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Tips for uncontested divorce in Colorado

Life doesn't always go as planned. You found the love of your life when you were 20 and skied for a few years while you finished school. Then there was more skiing and some travel. It was an exciting and a happy time in your life, but then your first kid came along.

He tended bar while she helped out at an accounting firm during tax season. The baby arrived in May, but she was offered an opportunity for fulltime work at the firm in July. It seemed like a good fit with him working nights and her working days. The routine continued on for a few years and then another baby arrived.

Two babies under four meant a lot of stress. Soon there was nothing but talk of sleep schedules, money, frustration with jobs and life, and more talk of money. Eventually it became clear that the two young lovers were going in different directions - her to become more settled and him still looking for the next adventure. They still loved each other, but they were at an impasse. Separation was immanent and divorce wouldn't be too far behind even though they still cared for each other.

There aren't a huge amount of assets and the couple has an amicable relationship, so a smooth and easy uncontested divorce seemed like the wise and economical choice.

Here's some important steps for the process here in Colorado:

•1. Determine how you will file. Will you file the petition jointly or will one of you make the initial filing? It's best to file jointly to keep the paperwork together.

•2. At least one of you must reside in the state of the Colorado for 90 days to file here. File in the county where you or your spouse resides. Fill out the paperwork or at least take a look at it. If you have children and plan to file uncontested divorce, click here for the paperwork that is needed. A parenting plan (JDF 1113), a sworn financial statement (JDF 1111) and a separation agreement (JDF 1115) must all be signed before a notary.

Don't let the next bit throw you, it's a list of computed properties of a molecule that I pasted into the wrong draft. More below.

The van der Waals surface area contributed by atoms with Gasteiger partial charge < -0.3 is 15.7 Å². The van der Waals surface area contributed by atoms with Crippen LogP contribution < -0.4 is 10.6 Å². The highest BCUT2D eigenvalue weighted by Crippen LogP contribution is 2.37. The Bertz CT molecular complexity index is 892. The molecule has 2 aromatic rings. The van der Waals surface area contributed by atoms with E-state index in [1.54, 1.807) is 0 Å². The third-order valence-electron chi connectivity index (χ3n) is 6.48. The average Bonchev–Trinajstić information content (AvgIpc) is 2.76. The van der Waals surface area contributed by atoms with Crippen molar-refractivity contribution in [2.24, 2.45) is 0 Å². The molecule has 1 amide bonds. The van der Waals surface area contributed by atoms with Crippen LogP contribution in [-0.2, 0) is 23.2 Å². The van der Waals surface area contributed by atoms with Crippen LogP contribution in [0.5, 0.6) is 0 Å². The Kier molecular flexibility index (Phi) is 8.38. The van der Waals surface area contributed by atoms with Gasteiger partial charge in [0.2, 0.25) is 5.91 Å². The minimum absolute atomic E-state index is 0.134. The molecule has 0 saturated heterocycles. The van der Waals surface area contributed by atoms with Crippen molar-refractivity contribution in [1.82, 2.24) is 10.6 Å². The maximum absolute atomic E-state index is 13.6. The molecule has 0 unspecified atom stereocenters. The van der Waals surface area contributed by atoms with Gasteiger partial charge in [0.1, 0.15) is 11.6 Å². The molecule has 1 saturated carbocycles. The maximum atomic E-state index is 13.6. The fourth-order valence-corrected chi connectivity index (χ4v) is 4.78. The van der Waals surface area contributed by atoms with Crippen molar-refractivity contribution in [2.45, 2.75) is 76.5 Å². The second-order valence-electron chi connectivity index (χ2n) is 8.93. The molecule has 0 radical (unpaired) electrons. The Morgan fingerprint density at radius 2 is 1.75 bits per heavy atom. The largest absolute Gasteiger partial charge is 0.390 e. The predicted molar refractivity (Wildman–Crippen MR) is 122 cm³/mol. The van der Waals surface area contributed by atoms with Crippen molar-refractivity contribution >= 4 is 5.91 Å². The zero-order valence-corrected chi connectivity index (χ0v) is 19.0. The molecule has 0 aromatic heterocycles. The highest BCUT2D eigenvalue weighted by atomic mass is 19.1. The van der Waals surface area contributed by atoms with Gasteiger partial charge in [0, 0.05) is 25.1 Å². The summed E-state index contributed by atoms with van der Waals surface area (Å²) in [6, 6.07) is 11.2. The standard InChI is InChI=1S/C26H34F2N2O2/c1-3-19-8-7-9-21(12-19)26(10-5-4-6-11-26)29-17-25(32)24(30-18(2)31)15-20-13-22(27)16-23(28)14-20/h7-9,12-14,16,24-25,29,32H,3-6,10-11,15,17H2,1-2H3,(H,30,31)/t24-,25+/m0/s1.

•3. Get you finances in order. Since she is an accountant, chances are good that these will be in good shape or at least well organized.

•4. Along with a parenting plan comes a plan for the family. Try to live close to each other, ideally with the custodial parent remaining in the family home to ease the transition. Have a clear idea of what the child support plan will be, how will custody work, and if alimony will be paid.

•5. Hire a lawyer. Ideally one for each of you. Each divorce is different and the above points are applicable to most, but there are many details that still need to be worked out even with an amicable split to ensure that the parties' individual rights as a parent and a person are protected under the law. The idea is to create a contract that is workable for each parent and the kids.

If you or a friend is getting divorced, the important thing is to take care of the kids and keep a respectful tone towards each other. Divorces take a lot of hard work no matter how simple it seems. The more thought and effort put into the arrangement at the beginning, the less headaches and frustration later. A lawyer experienced in family law is often helpful in making this process legally sound as well as smoother and less stressful.

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Mary Kay Kramer, P.C.
1820 West Colorado Avenue
Colorado Springs, CO 80904

Phone: 719-362-5113
Phone: 719-475-9994
Fax: 719-447-9732
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